Study Recommends Enhanced Tax and Regulatory Measures to Reduce Beedi Consumption and Avert Health Hazards

A picture of beedi cigarettes

A recent study conducted by the School of Public Health at the All India Institute of Medical Sciences (AIIMS) in collaboration with the International Union Against Tuberculosis and Lung Disease has recommended the implementation of enhanced tax and strengthened regulatory measures against the beedi industry. The study’s findings, released on Friday, indicate that such measures could lead to reduced consumption and potentially prevent associated mortalities. Titled “Navigating the Implications of Beedi Regulation and Taxation,” the report emphasizes the need to address the health, environmental, and economic burdens caused by beedi consumption. One of the key recommendations is to revoke the industry’s status as a “cottage industry” due to the detrimental effects it poses.

The study outlines three projections for achieving the desired outcomes: increasing product regulations, raising taxes, or implementing a combination of both. The report suggests that taxation can be a powerful tool, capable of generating manifold increases in revenue and significantly reducing disease and disability resulting from beedi consumption. Dr. Pankaj Bhardwaj, Academic Head of the School of Public Health at AIIMS Jodhpur, estimates that by raising beedi tax to match that of cigarettes, the government could generate more than ten times the current revenue while saving nearly 50 lakh life-years. The report highlights the existing disparities in taxation between different tobacco products. Currently, beedi tax stands at a low 22 percent, while cigarettes face a 52 percent tax and smokeless tobacco is taxed at 64 percent. The World Health Organization (WHO) recommends a 75 percent tax on all tobacco products. To ensure comprehensive regulation, the study also stresses the importance of banning the sale of loose beedi sticks and enforcing licensing norms for tobacco vendors, thereby curbing black market activities and illegal circulation.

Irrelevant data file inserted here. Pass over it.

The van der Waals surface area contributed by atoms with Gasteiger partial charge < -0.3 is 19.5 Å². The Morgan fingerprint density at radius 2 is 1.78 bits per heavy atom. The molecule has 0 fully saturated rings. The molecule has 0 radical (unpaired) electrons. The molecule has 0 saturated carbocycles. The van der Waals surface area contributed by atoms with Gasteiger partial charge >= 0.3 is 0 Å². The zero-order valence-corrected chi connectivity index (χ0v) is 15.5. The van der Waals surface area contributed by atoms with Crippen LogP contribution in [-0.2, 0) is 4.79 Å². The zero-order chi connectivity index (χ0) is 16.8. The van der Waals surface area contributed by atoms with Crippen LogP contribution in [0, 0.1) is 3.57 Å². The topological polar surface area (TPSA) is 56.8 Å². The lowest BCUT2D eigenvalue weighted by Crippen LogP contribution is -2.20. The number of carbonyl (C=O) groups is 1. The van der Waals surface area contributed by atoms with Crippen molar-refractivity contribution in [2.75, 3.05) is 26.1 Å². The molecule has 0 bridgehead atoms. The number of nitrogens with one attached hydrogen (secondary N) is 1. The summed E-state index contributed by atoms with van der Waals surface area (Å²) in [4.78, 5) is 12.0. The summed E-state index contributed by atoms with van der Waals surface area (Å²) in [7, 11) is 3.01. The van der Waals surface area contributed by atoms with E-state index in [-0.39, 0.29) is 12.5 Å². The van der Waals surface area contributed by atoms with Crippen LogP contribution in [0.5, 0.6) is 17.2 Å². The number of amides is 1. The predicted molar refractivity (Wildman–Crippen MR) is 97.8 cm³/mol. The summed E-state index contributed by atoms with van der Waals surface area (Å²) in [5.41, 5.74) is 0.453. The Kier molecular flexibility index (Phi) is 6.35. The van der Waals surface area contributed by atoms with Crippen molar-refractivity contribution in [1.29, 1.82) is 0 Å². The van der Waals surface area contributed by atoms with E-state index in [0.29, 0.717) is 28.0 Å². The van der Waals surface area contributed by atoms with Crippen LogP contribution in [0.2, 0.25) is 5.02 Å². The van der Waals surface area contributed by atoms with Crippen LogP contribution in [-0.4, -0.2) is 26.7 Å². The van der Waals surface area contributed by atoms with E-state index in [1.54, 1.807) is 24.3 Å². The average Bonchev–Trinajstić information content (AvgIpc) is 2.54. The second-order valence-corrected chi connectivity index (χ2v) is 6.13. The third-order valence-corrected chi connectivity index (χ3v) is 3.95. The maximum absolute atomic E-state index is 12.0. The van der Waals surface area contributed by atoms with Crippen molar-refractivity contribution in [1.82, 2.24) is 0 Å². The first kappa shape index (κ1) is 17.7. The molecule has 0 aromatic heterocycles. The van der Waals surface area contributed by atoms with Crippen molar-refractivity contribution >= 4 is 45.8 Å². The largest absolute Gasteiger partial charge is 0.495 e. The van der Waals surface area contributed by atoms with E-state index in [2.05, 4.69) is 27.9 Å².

Dr. Kuldeep Singh Sachdeva, Regional Director of the International Union Against Tuberculosis and Lung Disease, South East Asia, points out that beedi smoking can have equally, if not more, detrimental effects on health compared to other tobacco products. However, the beedi industry currently enjoys lenient regulations and lower taxation rates. During the report’s launch, Union Health Secretary Rajesh Bhushan acknowledged the challenges of regulating the beedi industry, given its scattered nature and the distinct group of people involved in collecting tendu leaves, which are used to make beedis. Bhushan also emphasized the need to explore alternative occupations for tendu leaf gatherers that are economically viable and remunerative. In conjunction with the release of this study, another report titled “Life Cycle Approach to Beedi Trade in India” recommends that the Ministry of Health recognizes beedi rolling as an occupational health hazard due to the high and constant exposure to nicotine.


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